December 30, 2005, 11:00 GMT
After years of lagging behind other European nations, Britain can now boast more broadband users than the likes of France or Germany
The UK is now Europe’s largest broadband market, according to figures released by analyst firm Point Topic on Friday.
Point Topic reported that there are now 9.8 million high-speed Internet lines in Britain, compared to 9.7 million in France and 8.4 million in Germany, the second and third largest broadband markets in Europe.
This follows several years of explosive broadband take-up, thanks to lower prices and BT’s push to make broadband available to over 99 percent of homes. But the excessively high prices and limited availability in the early years of this decade meant the UK has been playing catch-up ever since.
Worldwide, the US is the largest market with 40.9 million broadband lines.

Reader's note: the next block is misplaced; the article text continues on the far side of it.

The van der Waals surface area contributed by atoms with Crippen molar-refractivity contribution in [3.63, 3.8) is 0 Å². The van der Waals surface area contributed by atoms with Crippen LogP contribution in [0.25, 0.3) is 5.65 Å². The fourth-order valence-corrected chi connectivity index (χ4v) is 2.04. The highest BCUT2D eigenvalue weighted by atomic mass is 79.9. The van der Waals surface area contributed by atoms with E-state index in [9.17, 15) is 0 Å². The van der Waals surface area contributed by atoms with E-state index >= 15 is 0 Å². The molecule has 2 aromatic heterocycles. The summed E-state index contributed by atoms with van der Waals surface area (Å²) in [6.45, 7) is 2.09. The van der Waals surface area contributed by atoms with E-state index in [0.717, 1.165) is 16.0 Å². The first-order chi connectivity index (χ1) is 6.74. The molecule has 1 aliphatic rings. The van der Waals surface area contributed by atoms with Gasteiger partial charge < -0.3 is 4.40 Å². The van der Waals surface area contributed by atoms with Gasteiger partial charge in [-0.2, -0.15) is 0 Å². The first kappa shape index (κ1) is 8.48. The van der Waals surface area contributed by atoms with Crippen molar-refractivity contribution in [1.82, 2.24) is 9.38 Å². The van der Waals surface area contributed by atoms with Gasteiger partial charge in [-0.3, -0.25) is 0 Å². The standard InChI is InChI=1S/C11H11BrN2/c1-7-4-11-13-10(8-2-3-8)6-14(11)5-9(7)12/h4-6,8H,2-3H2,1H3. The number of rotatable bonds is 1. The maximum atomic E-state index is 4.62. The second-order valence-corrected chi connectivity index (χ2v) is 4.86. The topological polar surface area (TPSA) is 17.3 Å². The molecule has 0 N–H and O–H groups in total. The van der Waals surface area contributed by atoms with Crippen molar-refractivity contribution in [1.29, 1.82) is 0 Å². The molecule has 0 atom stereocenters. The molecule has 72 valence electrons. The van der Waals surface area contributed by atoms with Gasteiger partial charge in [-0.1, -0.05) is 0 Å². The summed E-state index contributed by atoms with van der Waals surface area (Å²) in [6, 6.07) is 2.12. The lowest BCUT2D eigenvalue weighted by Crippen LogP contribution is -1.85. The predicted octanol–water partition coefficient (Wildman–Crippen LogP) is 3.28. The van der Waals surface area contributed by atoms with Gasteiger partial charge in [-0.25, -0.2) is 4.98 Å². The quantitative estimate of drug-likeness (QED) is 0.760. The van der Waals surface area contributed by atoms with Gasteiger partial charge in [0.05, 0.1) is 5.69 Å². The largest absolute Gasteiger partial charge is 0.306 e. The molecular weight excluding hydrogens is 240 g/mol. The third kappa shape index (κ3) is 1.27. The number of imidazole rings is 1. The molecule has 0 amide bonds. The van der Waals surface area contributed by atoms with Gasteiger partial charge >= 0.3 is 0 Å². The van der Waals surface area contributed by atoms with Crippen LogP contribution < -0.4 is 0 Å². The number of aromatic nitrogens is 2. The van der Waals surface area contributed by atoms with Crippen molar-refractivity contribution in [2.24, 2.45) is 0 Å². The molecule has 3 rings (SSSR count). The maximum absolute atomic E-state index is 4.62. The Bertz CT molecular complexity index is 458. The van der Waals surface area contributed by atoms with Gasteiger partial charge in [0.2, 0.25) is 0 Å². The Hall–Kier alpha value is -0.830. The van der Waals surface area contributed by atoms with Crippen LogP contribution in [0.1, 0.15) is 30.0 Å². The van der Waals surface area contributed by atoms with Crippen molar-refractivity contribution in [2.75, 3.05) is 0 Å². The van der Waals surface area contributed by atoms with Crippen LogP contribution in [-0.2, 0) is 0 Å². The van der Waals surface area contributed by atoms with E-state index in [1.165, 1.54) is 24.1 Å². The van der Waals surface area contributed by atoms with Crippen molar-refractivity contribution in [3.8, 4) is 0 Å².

The UK’s broadband boom may have peaked at the start of this year. Point Topic found that Britain added just over one million lines in the first quarter of 2005 but less than 860,000 in the second quarter. In the third quarter, take-up reached almost 900,000, and an estimated 940,000 new lines were installed in the last three months of this year.
Point Topic also warned that Britain was lagging behind other countries in local-loop unbundling (LLU) — the process where rival telcos install their own equipment in BT’s local exchanges and offer competing wholesale services.
According to Point Topic, there are more than 2.5 million unbundled lines in France but only 122,000 in the UK — despite Ofcom forcing BT to make LLU more competitive.
LLU is meant to bring much-needed competition to Europe’s telecoms markets, many of which are still dominated by their incumbent, former state-run telcos.